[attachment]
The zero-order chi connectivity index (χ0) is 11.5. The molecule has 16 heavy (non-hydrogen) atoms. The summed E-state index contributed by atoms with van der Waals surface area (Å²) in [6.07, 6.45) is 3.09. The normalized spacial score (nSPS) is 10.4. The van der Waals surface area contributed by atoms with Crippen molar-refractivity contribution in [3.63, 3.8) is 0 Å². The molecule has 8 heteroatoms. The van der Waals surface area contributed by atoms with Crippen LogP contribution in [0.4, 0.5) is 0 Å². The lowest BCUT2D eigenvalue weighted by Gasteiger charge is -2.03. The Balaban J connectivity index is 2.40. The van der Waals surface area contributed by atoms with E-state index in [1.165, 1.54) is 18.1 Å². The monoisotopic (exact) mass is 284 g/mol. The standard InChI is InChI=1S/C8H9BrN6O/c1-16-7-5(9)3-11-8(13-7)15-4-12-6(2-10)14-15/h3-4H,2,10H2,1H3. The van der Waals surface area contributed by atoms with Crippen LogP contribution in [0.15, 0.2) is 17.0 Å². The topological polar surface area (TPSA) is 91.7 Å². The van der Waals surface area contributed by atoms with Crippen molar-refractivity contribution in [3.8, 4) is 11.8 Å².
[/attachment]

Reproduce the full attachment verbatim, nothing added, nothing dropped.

The zero-order chi connectivity index (χ0) is 11.5. The molecule has 16 heavy (non-hydrogen) atoms. The summed E-state index contributed by atoms with van der Waals surface area (Å²) in [6.07, 6.45) is 3.09. The normalized spacial score (nSPS) is 10.4. The van der Waals surface area contributed by atoms with Crippen molar-refractivity contribution in [3.63, 3.8) is 0 Å². The molecule has 8 heteroatoms. The van der Waals surface area contributed by atoms with Crippen LogP contribution in [0.4, 0.5) is 0 Å². The lowest BCUT2D eigenvalue weighted by Gasteiger charge is -2.03. The Balaban J connectivity index is 2.40. The van der Waals surface area contributed by atoms with E-state index in [1.165, 1.54) is 18.1 Å². The monoisotopic (exact) mass is 284 g/mol. The standard InChI is InChI=1S/C8H9BrN6O/c1-16-7-5(9)3-11-8(13-7)15-4-12-6(2-10)14-15/h3-4H,2,10H2,1H3. The van der Waals surface area contributed by atoms with Crippen LogP contribution in [0.15, 0.2) is 17.0 Å². The topological polar surface area (TPSA) is 91.7 Å². The van der Waals surface area contributed by atoms with Crippen molar-refractivity contribution in [3.8, 4) is 11.8 Å².